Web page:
Peak Heat Launch

By Whitney Zahar

On January 16, 2016, I realized a lifelong dream. I held a book in my hands and stroked the velvety cover, filled with joy that between those pages, there was a story in there that I had written. Best of all, I had my 5-year-old son Preston by my side.

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Okay, he might be too young to fully appreciate the awesomeness of being published in a format other than on the web, but he was there to hear “Mommy’s story,” as well as those fantastic other tales by the Taipei Writers Group.

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The book launch was held in the new Red Room venue at Taipei Air Force Base. What a great place, where creativity and community are encouraged in equal measure! There was plenty of space to roam around. My son loved performing his version of kung fu dancing on the carpet before nestling into a pile of pillows. He was given the job of guarding Mommy’s Peak Heat poster.

Meanwhile, I loved exploring the display of books written by my fellow writers, as well as sampling some of the yummy treats prepared by Karen Farley of KP Kitchens and our own Bradley Verdell.

With our bellies and hearts full of good food, drink, and conversation, we were swept into the blazing world of Peak Heat a world heartbreakingly similar to our own. We were in good hands with our Master of Ceremonies C.K. Hugo Chung to guide us through a group of stories from all over the world. Each story had its own view of what life would be like after a massive global warming event. We met collectors, surfers, queens, hunters, lovers, zealots, children, and survivors, from all walks of life. For me, I absolutely had no idea until the last moment which part of my story I was going to read, let alone how I was going to introduce it. But what struck me was that I had read several of these stories many times, taking a red ink pen to them without trying to slice away the writers’ voices. It wasn’t until I actually heard them out loud, read by Katannya Jantzen, Brian Quentin WebbJ.J. Green, Bradley Verdell, L.L. Phelps, Pat Woods and C.K. Hugo Chung (sadly, Erisa Apantaku couldn’t make it), that I finally heard the voices of the characters. I finally heard the flow of these stories. I realized the importance of these book launches and these book talks, where writers and audience can step beyond the printed page together, and into a world of voices and conversation.

To top it all off, I had no idea Ted Pigott was there sketching us as we read. How glorious!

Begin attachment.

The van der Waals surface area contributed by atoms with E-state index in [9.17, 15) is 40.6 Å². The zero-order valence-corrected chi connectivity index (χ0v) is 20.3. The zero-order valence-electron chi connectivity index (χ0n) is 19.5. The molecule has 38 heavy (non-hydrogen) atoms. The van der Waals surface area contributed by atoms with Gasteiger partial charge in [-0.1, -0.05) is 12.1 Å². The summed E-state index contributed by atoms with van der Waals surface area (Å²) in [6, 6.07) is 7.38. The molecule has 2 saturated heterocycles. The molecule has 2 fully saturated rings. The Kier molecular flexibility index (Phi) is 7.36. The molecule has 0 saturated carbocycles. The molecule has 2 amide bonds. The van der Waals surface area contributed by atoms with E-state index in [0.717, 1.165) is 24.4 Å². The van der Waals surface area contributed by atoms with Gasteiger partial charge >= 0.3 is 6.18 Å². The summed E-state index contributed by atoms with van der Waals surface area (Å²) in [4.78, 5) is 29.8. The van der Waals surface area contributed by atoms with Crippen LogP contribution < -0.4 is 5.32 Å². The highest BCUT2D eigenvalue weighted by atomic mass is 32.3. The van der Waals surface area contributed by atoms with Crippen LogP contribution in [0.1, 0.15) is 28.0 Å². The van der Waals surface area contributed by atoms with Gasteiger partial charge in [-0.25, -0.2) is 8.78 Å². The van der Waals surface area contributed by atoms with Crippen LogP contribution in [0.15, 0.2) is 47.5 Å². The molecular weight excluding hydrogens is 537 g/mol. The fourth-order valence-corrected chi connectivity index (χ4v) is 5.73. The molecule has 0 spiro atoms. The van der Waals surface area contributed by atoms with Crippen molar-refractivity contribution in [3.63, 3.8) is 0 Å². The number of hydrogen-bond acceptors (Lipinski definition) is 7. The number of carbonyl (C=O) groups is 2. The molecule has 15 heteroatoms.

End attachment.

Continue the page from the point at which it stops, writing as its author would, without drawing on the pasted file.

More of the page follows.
Even though I couldn’t stay past the first act, I was so happy I was able to come to the launch. I was able to reconnect and touch my friends, make some new friends, and I was happy my son was there to experience this event.

Now, onward to the next group of tales! Where will they take us next?

What’s Your Writing Schedule?

In a recent post by Jeremy TeG, we heard about Gene Wolfe’s classic science fantasy series, The Book of the New Sun. A highly successful set of five novels based mostly in the fantastical, far future Urth, the series is an inspiration to aspiring writers in all genres. But how did Wolfe find the time to pen the 950+ pages?

Patrick Wayland gave us a clue in an earlier post that linked to an interview with Wolfe. Before he became a full-time writer, Wolfe said he would “write for about an hour before work on workdays, and then I would write on Saturdays and Sundays. That left my afternoons and evenings free to play with my kids or read to them. And then in those days—and believe me, I no longer do this—anytime I woke up after 4:00 a.m., I stayed up and I wrote. I stopped writing when Rosemary called down to me that breakfast was ready. When I left off editing, I increased the time I spent writing by a factor of three.”

It takes plenty of discipline, or ambition, to stick to a rigorous schedule, but Wolfe shows it is possible to write regularly even when dealing with the demands of a job and family.

James Clear asks a chilling question: How many people die with their best work still inside them?

As Clear’s interesting post on the writing habits of famous authors shows, there’s no one perfect schedule to suit all. Some of us bound out of bed ready to write for two or three hours before the rest of the house rises; others seclude themselves with a laptop and a glass of wine late at night while the world sleeps. But one thing most successful writers do have in common is that they had some kind of self-imposed discipline around their writing habits.

What’s your writing schedule? How do you force yourself to stick to it?The_British_Reoccupation_of_Burma_SE6867